Every year as many as one million Americans develop sepsis—a life-threatening medical condition that arises when the body initiates a powerful immune response against an infection. All types of infection can lead to sepsis—from an infected scrape, to pneumonia, to an infection at a surgical incision site, and no matter what the origin, sepsis can lead to death.
While the study of the science behind aging is not new, it has only recently become organized and recognized enough to warrant its own name—geroscience. Geroscience is a field that aims to understand the relationship between aging and age-related disease. Geroscientists and their supporters believe that this relationship is the key to finding new ways to prevent, slow, and cure the diseases that disproportionately impact us as we grow older. Scientists now generally agree that aging—and the disease and dysfunction that comes with it—is changeable and capable of being slowed.
More than 133 million Americans live with a chronic condition like diabetes or heart disease. As the population ages, that number is expected to climb to 171 million by 2030. Advanced age is the single greatest risk factor for many chronic conditions. However, the illness, suffering, and premature death caused by chronic diseases are often accelerated by risk factors that can be prevented like a lack of physical activity, poor nutrition, and tobacco use.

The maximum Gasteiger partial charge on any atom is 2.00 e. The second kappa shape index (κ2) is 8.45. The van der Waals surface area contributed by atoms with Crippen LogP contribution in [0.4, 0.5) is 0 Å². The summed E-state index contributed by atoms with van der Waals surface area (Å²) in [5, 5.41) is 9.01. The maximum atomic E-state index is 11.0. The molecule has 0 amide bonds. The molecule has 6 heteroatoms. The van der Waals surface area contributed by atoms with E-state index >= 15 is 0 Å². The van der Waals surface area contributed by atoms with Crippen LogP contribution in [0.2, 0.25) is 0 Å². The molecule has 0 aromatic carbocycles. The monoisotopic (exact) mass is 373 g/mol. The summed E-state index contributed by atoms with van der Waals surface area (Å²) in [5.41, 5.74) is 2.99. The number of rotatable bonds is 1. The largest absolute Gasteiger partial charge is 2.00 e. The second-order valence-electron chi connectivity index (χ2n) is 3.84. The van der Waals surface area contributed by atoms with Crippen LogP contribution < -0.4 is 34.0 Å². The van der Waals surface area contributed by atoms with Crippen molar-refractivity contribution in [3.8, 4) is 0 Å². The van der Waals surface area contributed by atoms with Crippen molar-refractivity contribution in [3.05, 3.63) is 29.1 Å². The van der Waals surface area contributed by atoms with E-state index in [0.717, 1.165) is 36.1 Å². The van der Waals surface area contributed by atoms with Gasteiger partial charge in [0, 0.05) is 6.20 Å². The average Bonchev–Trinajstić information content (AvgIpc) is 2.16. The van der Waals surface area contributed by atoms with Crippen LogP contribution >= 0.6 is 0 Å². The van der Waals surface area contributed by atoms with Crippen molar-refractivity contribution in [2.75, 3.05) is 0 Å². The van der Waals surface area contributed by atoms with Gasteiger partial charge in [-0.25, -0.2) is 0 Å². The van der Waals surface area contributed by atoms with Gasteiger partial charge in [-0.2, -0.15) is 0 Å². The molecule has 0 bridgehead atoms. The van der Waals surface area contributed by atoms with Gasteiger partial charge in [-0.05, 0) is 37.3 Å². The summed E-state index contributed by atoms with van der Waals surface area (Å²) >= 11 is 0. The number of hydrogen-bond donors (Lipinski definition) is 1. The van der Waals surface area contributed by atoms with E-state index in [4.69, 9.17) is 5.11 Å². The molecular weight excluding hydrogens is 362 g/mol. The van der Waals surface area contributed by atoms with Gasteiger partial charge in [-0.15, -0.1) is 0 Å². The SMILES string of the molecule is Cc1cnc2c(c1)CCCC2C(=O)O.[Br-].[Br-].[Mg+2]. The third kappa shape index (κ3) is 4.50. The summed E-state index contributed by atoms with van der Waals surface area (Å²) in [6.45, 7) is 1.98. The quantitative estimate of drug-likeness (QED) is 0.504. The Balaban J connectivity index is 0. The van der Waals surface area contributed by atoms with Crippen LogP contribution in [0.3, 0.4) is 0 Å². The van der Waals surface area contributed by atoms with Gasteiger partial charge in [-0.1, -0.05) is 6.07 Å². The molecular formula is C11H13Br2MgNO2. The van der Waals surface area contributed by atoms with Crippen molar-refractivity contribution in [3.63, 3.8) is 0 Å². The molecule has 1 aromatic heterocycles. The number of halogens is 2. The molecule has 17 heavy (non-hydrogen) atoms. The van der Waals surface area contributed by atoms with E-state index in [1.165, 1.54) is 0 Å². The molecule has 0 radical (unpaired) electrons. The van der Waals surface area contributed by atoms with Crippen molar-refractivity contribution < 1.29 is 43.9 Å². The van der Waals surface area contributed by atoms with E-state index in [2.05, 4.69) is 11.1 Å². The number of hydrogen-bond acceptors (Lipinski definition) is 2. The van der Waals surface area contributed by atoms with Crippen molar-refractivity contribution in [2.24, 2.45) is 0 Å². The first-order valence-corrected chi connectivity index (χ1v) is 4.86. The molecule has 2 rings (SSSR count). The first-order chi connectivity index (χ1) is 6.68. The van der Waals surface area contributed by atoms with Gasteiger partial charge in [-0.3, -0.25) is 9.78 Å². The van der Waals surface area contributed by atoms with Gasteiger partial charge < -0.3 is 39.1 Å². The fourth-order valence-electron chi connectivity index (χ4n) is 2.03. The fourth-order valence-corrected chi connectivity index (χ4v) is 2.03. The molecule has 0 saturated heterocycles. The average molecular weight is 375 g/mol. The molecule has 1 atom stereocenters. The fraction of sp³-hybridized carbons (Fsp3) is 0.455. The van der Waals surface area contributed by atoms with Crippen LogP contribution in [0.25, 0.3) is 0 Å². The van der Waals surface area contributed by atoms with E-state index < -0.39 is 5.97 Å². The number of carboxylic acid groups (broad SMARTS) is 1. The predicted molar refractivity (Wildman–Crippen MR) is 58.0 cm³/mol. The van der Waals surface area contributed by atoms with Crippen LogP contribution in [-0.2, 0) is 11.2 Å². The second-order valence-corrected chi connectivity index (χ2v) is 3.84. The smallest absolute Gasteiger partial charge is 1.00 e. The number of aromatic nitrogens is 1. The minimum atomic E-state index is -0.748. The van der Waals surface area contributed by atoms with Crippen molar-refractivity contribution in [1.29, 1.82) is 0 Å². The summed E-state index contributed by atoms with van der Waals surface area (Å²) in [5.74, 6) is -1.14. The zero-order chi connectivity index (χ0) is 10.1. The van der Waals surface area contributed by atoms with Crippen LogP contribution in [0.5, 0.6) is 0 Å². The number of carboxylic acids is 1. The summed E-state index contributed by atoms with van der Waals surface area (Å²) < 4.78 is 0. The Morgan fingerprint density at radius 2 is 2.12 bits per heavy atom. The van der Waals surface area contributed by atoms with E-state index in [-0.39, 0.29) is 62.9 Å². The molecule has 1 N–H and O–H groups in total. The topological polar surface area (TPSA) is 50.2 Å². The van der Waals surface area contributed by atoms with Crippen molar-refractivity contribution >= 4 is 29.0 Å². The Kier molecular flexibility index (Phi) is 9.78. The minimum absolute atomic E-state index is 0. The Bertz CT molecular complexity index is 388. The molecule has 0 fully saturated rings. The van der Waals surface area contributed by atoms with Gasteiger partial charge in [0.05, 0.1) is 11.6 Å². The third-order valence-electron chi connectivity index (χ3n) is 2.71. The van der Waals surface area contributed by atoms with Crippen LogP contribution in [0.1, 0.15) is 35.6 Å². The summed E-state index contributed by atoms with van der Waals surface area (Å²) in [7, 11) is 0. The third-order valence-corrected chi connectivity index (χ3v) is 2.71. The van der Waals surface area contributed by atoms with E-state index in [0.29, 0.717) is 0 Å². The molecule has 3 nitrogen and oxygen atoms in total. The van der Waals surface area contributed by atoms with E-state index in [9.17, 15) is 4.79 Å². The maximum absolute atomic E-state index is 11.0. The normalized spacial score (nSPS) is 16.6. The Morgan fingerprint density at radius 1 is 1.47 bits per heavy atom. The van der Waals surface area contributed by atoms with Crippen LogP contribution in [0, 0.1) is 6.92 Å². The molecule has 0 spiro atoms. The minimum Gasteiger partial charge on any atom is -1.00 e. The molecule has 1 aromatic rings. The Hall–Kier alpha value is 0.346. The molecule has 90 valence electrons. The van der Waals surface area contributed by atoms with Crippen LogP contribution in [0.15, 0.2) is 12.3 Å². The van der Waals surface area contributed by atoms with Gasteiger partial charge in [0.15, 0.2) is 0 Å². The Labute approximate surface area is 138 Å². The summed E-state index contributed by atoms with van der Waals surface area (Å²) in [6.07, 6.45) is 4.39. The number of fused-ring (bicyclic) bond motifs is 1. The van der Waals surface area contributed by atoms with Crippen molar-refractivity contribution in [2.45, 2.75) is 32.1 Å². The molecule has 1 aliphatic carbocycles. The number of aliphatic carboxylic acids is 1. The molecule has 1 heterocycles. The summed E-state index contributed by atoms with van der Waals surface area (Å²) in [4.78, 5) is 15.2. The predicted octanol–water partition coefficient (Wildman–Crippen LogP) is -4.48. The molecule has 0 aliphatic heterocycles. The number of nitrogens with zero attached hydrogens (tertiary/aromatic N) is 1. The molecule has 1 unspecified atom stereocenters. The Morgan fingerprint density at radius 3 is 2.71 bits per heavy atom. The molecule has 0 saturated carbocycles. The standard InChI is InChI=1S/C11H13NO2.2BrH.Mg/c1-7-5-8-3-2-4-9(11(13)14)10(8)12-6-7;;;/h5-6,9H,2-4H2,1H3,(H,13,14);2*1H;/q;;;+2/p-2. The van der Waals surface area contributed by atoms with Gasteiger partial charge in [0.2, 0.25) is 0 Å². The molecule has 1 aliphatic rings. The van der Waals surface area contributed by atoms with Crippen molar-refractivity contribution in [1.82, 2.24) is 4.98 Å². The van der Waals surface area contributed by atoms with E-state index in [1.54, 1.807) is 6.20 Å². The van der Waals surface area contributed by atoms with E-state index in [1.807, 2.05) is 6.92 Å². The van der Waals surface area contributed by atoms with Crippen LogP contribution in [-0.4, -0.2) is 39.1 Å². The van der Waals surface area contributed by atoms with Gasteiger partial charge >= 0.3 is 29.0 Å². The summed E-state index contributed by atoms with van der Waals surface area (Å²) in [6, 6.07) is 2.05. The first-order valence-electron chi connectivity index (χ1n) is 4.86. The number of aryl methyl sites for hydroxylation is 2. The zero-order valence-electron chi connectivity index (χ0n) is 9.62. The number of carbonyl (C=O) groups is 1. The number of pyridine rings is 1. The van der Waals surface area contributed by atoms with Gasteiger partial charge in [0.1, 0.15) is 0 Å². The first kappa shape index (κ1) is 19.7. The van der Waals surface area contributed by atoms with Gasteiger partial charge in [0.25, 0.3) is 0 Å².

As the chronic disease epidemic in the U.S. worsens, we need laws that will give Congress the information it needs to understand the true value of passing prevention-focused legislation. Preventing or delaying the start of new chronic disease cases, and slowing the progress of existing cases, will not only improve the health of many Americans but will also reduce healthcare costs.
Since the discovery of antibiotics, the leading causes of death in the United States have shifted from infectious diseases to chronic, non-contagious diseases. Unfortunately, because of low rates of adult vaccination and the increase of resistance to antibiotics, infectious diseases and fatal infections are on the rise in America’s older population. Despite their tremendous potential for prevention, vaccination rates in seniors fall far short of targets set by the U.S. Centers for Disease Control.